These competing geopolitical visions for regional cooperation projects has hampered any actual progress in establishing a meaningful regional institution. Instead of working towards implementing tangible regional projects, Central Asian states have often instead used official regional structures to try to increase their own influence at the expense of their neighbors. This inherent ambiguity—the willingness to cooperate “on paper” but choosing different political directions in reality—does nothing to overcome the barriers for regional cooperation, thus, in the long-term, leading to the Central Asia we see today: a region that has become one of the least integrated in the world.
While avoiding structured regional institutions might have helped Central Asian states protect their sovereignty from outside powers such as Russia and China, the region still struggles to enhance regional economic connectivity and development. This goes to show that empty institutions based the theoretical need for cooperation—rather than actual interest and willingness to work towards cooperation—will not facilitate the development of these structures. It is not enough to believe that regionalism and multilateralism are the most important frameworks for cooperative international relations. Cooperation calls for everyone to agree upon and play by the same rules, preferably ones that make states secure, people free, and businesses willing to trust and invest. Playing by one’s own rules does not lead to cooperation; it leads to confrontation.
While external projects have largely failed, the path forward for Central Asia must involve real engagement by their own leaders. The international community should support that regional input.
Existing regional structures and the clear need for closer regional cooperation allow us to reach a significant conclusion: institutions matter because they frame the mode, objective, and desire to cooperate. In developing regional cooperative structures, it will be critical to pursue a pragmatic, feasible, and flexible approach, which emphasizes mutual interest and considers the merits of other models.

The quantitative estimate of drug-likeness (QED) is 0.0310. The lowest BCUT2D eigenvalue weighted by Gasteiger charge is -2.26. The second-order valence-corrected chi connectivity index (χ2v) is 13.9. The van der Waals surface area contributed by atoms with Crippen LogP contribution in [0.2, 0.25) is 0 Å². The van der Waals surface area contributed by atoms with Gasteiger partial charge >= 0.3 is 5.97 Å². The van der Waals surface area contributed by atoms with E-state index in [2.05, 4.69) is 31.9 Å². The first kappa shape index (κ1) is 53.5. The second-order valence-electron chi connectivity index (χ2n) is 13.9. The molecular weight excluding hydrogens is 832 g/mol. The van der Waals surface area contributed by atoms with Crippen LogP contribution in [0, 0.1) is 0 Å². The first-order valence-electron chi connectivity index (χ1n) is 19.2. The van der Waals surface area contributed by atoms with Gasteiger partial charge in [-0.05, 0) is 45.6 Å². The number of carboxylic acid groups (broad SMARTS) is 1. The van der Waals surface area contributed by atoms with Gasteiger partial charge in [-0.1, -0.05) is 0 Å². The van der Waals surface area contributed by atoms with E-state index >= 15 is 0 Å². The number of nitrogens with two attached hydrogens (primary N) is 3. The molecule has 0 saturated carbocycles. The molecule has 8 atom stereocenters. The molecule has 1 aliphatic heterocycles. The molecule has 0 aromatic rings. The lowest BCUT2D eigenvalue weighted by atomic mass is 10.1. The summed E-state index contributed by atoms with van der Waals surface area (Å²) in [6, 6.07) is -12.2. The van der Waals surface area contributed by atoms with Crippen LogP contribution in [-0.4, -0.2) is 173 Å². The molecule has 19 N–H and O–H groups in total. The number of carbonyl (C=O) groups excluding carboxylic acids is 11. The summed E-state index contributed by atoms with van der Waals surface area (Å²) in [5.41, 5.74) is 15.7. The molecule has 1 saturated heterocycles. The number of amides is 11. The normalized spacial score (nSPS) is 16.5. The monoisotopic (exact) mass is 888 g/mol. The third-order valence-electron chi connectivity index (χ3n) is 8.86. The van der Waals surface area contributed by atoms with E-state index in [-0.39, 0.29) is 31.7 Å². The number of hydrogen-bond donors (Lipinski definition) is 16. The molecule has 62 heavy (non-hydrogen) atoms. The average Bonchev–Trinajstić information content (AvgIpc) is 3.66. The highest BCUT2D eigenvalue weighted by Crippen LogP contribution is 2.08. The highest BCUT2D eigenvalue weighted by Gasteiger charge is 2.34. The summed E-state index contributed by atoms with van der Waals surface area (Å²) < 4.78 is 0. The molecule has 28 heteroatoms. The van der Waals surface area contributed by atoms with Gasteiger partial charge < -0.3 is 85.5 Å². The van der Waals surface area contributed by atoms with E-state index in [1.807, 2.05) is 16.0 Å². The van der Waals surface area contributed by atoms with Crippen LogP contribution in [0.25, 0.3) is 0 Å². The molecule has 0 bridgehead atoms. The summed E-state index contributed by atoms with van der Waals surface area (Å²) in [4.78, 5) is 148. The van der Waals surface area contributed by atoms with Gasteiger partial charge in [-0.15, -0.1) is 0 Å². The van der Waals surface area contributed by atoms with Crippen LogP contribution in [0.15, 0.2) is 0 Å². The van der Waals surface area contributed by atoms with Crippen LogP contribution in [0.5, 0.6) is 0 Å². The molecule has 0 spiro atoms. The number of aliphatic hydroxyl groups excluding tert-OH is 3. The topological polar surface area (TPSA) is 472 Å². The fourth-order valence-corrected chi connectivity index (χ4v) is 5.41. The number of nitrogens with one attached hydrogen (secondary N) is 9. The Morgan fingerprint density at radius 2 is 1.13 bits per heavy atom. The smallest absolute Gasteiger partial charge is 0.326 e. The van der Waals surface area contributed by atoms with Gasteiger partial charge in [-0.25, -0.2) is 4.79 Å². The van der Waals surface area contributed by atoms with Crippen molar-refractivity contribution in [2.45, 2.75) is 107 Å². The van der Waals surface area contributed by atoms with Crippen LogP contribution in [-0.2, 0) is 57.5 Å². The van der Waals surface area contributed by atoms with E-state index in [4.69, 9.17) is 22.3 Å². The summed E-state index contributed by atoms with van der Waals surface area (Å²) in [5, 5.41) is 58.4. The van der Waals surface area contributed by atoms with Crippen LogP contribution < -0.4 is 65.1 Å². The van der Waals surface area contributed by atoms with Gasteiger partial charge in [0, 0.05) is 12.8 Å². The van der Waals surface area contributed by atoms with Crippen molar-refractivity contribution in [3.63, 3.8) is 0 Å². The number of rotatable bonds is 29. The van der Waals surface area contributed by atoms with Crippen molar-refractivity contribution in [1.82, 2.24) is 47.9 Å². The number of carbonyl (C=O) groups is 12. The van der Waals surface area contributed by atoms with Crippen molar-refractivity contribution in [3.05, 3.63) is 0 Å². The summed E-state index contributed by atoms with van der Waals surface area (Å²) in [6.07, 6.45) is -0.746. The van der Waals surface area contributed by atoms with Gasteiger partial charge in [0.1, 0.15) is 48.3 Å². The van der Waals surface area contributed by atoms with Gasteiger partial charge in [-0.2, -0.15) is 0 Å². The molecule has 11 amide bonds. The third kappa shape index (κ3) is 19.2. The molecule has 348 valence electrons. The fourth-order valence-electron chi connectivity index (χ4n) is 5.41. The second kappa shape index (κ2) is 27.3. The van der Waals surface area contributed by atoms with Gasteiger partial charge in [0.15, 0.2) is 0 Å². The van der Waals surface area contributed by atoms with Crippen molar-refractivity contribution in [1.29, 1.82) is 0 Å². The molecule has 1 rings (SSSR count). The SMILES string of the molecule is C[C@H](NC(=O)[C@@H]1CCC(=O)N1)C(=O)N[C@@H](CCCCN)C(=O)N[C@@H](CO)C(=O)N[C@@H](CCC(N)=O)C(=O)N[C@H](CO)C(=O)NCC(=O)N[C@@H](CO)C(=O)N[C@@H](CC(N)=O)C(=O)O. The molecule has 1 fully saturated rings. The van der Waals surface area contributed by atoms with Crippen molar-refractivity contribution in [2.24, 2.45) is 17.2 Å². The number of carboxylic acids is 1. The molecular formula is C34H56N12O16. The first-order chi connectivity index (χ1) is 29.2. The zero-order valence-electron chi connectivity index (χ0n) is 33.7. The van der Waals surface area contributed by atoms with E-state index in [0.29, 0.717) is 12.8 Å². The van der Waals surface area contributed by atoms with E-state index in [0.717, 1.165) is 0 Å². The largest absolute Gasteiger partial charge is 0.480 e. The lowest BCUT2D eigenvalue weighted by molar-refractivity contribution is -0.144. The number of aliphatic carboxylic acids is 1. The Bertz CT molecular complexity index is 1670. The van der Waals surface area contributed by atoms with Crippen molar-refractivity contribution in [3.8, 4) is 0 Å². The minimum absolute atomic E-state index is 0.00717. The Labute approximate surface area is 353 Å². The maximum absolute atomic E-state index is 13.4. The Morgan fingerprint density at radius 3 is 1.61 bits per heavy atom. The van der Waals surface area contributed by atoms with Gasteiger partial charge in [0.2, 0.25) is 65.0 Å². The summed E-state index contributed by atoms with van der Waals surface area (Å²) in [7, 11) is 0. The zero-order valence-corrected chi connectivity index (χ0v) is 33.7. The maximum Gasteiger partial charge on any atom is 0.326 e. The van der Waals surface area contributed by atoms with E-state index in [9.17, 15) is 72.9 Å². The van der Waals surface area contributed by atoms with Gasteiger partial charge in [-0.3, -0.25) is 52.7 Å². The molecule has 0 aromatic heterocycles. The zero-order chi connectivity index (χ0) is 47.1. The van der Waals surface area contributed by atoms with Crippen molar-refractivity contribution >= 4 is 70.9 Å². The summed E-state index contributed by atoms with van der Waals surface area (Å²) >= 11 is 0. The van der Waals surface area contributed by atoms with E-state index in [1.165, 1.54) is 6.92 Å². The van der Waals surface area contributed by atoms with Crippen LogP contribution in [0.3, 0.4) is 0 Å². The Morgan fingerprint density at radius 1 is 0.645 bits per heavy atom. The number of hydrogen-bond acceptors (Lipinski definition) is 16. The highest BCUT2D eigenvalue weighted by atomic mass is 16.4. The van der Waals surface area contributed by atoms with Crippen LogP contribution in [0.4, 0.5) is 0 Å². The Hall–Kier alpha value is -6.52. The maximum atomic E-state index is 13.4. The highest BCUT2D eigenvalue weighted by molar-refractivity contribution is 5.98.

Regional organizations do not represent an end in themselves; they are tools to serve political, ideational, economic, and strategic interests. Furthermore, they allow states to enhance their power and influence by binding themselves to institutions, while at the same time providing the means to increase their own internal cohesion by spreading prosperity more evenly within their societies. Regionalism allows terms that once signified something structurally weak—peripheral, rural, and marginal— to no longer carry the negative connotations of being left out. Accordingly, what we understand as central has also changed—the center is no longer a synonym for prosperity and development. Via regionalism and true cooperation, countries and peoples have been freed from their geographical shackles and are now free to pursue their interests and objectives.
Rihards Kols is chairman of the Foreign Affairs Committee of the Parliament of Latvia (Saeima), and a member of the Parliament. He is also a 2018 Atlantic Council Millennium Leadership Fellow.